Three notable restaurants in Honolulu before World War II were Sun Yun Wo and Wo Fat in Chinatown and Lau Yee Chai in Waikiki.
Sun Yun Wo was reportedly started in 1892 by Hee Cho. A two-story restaurant, it was one of the most popular places. Customers ordered plates of dim sum or other dishes as they talked and conducted business.
The second restaurant, Wo Fat, prided itself on being the oldest Chinese restaurant in Hawai‘i. It opened in 1882 and was rebuilt twice after fires burned down Chinatown in 1886 and 1900.
A Chinatown fixture by the 1920s, it was famous for its noodles and Chinese dishes. In 1937 the wooden structure was torn down and a three-story building that still stands today took its place. (CHSA)
Lau Yee Chai (that translates to ‘House of Abundance’) was built in 1929 by Chong Pang Yat, and its elaborate, classical Chinese architecture stood out in the Waikiki landscape, effectively attracting mainland tourists to its door.
The original landmark restaurant featured a moon gate entryway, fishpond filled with carp, waterfalls, and a rock garden. (Smithsonian APA) Lau Yee Chai was the first Chinese restaurant in Honolulu to use elaborate Chinese architecture and decorations to attract customers.
It featured expensive paintings and scrolls, fancy lacquered screens, waterfalls and ponds with carp, and attractive plants. Its advertisements claimed that Lau Yee Chai was “the most beautiful Chinese restaurant in the world.”
Tourists viewed it as a scenic landmark, while local Chinese found its spacious and luxuriant interior suitable for large parties and celebrations. (Ng, CHSA) Lau Yee Chai was a place for locals to dine at on special occasions.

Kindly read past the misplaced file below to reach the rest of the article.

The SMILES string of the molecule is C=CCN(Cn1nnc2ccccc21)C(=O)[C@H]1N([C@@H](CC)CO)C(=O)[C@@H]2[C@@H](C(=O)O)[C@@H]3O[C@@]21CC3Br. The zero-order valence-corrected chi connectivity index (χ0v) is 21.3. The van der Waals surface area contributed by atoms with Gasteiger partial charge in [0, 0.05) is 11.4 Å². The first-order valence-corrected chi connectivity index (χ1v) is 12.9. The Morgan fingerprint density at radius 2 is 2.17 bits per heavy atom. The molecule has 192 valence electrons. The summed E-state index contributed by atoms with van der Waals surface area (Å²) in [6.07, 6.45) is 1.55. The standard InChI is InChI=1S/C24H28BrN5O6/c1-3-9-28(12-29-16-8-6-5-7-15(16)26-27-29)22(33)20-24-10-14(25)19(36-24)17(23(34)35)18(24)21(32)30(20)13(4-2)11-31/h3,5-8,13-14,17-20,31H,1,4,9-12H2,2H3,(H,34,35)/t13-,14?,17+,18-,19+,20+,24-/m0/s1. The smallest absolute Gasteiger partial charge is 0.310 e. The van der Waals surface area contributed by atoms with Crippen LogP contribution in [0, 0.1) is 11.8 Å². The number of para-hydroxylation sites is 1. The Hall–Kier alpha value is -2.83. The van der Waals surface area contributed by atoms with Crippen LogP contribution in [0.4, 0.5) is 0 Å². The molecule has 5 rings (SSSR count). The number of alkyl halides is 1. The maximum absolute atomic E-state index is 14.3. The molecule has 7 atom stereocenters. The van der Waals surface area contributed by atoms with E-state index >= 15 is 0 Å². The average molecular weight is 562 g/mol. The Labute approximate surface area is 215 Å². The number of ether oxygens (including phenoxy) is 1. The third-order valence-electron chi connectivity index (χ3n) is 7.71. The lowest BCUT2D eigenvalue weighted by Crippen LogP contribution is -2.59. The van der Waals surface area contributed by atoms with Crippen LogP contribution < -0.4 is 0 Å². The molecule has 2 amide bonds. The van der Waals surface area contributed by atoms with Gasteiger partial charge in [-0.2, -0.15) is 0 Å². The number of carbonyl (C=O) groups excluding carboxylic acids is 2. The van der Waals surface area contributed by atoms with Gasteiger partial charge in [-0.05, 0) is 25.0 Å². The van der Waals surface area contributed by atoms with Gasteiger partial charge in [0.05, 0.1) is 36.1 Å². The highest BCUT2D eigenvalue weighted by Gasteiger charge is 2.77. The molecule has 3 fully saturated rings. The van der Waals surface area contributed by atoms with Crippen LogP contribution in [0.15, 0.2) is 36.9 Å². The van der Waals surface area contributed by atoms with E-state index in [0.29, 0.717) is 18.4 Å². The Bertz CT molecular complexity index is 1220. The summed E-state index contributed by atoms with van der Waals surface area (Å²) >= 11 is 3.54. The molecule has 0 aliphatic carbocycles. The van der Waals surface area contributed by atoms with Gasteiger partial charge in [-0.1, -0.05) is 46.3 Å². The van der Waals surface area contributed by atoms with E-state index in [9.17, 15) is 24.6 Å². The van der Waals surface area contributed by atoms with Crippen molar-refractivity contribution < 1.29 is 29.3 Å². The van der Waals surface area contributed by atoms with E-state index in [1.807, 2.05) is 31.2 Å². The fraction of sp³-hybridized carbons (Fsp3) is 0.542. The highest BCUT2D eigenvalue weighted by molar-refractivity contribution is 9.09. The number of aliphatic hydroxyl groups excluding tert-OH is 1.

Chong was quite a businessman and marketed the restaurant widely by promoting himself with Creole pidgin slogans such as “Me, PY Chong!” on radio and newspapers. (Smithsonian APA)
Chong also opened a Waikiki steakhouse – House of PY Chong. During WWII, soldiers were housed in Waikiki. Chong set up his steak house where the Ilikai Hotel now stands – broiling steaks into the wee hours.
“We designed, supplied and set up a steak house located where the Ilikai Hotel now stands. PY was a great host. Trailer Mercer of the Star-Bulletin’s advertising department prepared a lot of his ads, all featuring ‘Me PY Chong Number One China Cook!’ PY was a friend of all and had his steak house broiling steaks in his charcoal broiler into the wee hours.”
“At one time he had trouble getting meat so located several small calfs that he had grazing behind the steak house. When the Board of Health heard the report, he was instructed to have them removed.”
“PY and I loaded them in our flatbed truck with the side gates up for the trip to Woodlawn where he owned property. With PY sitting along side me early on a Sunday morning with the cows mooing, we cruised the quiet residential Manoa area en route to Woodlawn Meadows.” (Lind)
William (Bill) KH Mau took over the original Lau Yee Chai restaurant in 1948. Back in the 40s and 50s Lau Yee Chai, at the corner of Kalākaua and Kūhiō Avenues, was one of the premier restaurants and nightspots in Waikiki. (ExPat)
In 1972, Mau was the owner and operator of a car lot along Kapiʻolani Boulevard known as Aloha Motors, which for a time was the largest General Motors dealership in Hawaii. In 1987, Mau sold the property to Japanese investors. Today, it is the site of the Hawai‘i Convention Center. (StarAdv)
The Lau Yee Chai restaurant was razed by Mau and he developed the Ambassador Hotel on the site. Mau later developed the Waikiki Shopping Plaza and the Waikiki Business Plaza.
Lau Yee Chai reopened in 1978 on the 5th floor of the Waikiki Shopping Plaza; “Every floor in the building has 15-foot ceilings,” Mau said. “But only the fifth floor has 20-foot ceilings.” (HnlAdv)
But its décor was no longer as impressive and it lost its dominating presence on the Chinese culinary scene. (Ng) Lau Yee Chai closed.